Flavel was born at Bromsgrove in Wordesterchire. He was the elder son of Richard Flavel, described in contemporary records as "a painful and eminent minister." After receiving his early education, partly at home and partly at the grammar-schools of Bromsgrove and Haslar, he entered University College, Oxford. Soon after taking orders in 1650 he obtained a curacy at Diptford, Devon, and on the death of the vicar he was appointed to succeed him. From Diptford he removed in 1656 to Dartmouth. He was ejected from his living by the passing of the Act of Uniformity in 1662, but continued to preach and administer the sacraments privately till the Five Mile Act of 1665, when he retired to Slapton, 5 miles away. He then lived for a time in London, but returned to Dartmouth, where he labored till his death in 1691. He was married four times. He was a vigorous and voluminous writer, and not without a play of fine fancy.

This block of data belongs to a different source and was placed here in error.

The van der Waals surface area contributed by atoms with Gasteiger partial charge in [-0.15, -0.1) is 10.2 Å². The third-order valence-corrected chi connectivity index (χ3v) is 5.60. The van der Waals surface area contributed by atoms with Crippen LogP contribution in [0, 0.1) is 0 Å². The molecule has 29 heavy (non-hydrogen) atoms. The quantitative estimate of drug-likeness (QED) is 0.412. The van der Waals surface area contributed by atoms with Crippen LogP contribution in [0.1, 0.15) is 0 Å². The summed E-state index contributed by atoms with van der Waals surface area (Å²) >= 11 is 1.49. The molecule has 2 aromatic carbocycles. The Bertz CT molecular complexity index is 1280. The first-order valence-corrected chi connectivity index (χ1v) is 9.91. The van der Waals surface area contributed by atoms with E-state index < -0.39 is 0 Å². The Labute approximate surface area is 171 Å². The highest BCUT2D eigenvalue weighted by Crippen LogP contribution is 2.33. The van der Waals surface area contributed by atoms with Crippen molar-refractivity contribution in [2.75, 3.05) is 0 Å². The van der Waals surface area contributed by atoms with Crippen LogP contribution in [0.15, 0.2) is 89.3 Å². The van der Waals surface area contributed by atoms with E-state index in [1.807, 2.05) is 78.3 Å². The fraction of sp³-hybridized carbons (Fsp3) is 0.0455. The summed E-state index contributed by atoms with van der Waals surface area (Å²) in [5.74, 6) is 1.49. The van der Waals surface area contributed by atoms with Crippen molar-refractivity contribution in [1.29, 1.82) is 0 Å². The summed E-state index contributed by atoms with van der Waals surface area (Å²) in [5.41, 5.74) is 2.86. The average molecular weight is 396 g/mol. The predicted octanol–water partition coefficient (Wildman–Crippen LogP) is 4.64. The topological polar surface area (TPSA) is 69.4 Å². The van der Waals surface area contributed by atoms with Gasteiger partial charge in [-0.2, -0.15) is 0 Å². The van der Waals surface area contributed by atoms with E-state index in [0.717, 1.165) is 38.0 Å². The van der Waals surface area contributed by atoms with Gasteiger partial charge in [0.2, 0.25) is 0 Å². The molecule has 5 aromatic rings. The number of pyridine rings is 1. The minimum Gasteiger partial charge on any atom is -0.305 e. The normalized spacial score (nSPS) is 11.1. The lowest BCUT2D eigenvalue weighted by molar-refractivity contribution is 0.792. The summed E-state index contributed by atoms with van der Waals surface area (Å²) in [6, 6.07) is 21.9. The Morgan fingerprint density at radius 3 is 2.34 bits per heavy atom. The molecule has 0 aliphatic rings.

"John Flavel said, 'To depend partly upon Christ’s righteousness, and partly upon our own, is to set one foot upon a rock, and the other in a quick-sand; either Christ will be to us all in all, or nothing at all, in point of righteousness and salvation.... As he did the whole work, so he expects the whole praise; if he be not able to save to the uttermost, why do we depend upon him at all? And if he be, why do we lean upon any beside him?'"
- from "To God’s Glory: Lessons on Puritanism" by Joel R. Beeke and Nicholas J. Thompson
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